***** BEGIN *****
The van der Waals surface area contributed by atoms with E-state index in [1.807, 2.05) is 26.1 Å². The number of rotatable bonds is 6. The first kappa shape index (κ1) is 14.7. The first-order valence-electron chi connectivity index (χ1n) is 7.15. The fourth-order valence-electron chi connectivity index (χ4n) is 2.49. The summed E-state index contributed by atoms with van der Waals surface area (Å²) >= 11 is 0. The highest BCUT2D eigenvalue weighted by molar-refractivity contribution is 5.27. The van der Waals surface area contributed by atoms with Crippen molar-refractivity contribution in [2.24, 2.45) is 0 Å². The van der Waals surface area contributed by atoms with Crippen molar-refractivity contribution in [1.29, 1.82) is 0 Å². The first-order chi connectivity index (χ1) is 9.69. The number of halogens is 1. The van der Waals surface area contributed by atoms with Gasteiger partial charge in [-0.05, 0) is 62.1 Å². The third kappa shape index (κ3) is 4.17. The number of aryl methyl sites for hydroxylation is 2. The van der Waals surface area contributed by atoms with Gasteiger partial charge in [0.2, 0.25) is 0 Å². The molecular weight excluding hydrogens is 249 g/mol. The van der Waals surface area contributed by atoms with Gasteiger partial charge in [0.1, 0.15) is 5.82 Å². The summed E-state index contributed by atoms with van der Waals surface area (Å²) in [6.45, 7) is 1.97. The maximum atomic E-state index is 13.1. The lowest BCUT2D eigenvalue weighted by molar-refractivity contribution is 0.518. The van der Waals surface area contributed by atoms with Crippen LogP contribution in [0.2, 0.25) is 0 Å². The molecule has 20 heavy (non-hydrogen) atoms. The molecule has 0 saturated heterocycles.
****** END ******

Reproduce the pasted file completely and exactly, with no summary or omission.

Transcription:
The van der Waals surface area contributed by atoms with E-state index in [1.807, 2.05) is 26.1 Å². The number of rotatable bonds is 6. The first kappa shape index (κ1) is 14.7. The first-order valence-electron chi connectivity index (χ1n) is 7.15. The fourth-order valence-electron chi connectivity index (χ4n) is 2.49. The summed E-state index contributed by atoms with van der Waals surface area (Å²) >= 11 is 0. The highest BCUT2D eigenvalue weighted by molar-refractivity contribution is 5.27. The van der Waals surface area contributed by atoms with Crippen molar-refractivity contribution in [2.24, 2.45) is 0 Å². The van der Waals surface area contributed by atoms with Crippen molar-refractivity contribution in [1.29, 1.82) is 0 Å². The first-order chi connectivity index (χ1) is 9.69. The number of halogens is 1. The van der Waals surface area contributed by atoms with Gasteiger partial charge in [-0.05, 0) is 62.1 Å². The third kappa shape index (κ3) is 4.17. The number of aryl methyl sites for hydroxylation is 2. The van der Waals surface area contributed by atoms with Gasteiger partial charge in [0.2, 0.25) is 0 Å². The molecular weight excluding hydrogens is 249 g/mol. The van der Waals surface area contributed by atoms with Gasteiger partial charge in [0.1, 0.15) is 5.82 Å². The summed E-state index contributed by atoms with van der Waals surface area (Å²) in [6.45, 7) is 1.97. The maximum atomic E-state index is 13.1. The lowest BCUT2D eigenvalue weighted by molar-refractivity contribution is 0.518. The van der Waals surface area contributed by atoms with Crippen LogP contribution in [0.2, 0.25) is 0 Å². The molecule has 20 heavy (non-hydrogen) atoms. The molecule has 0 saturated heterocycles.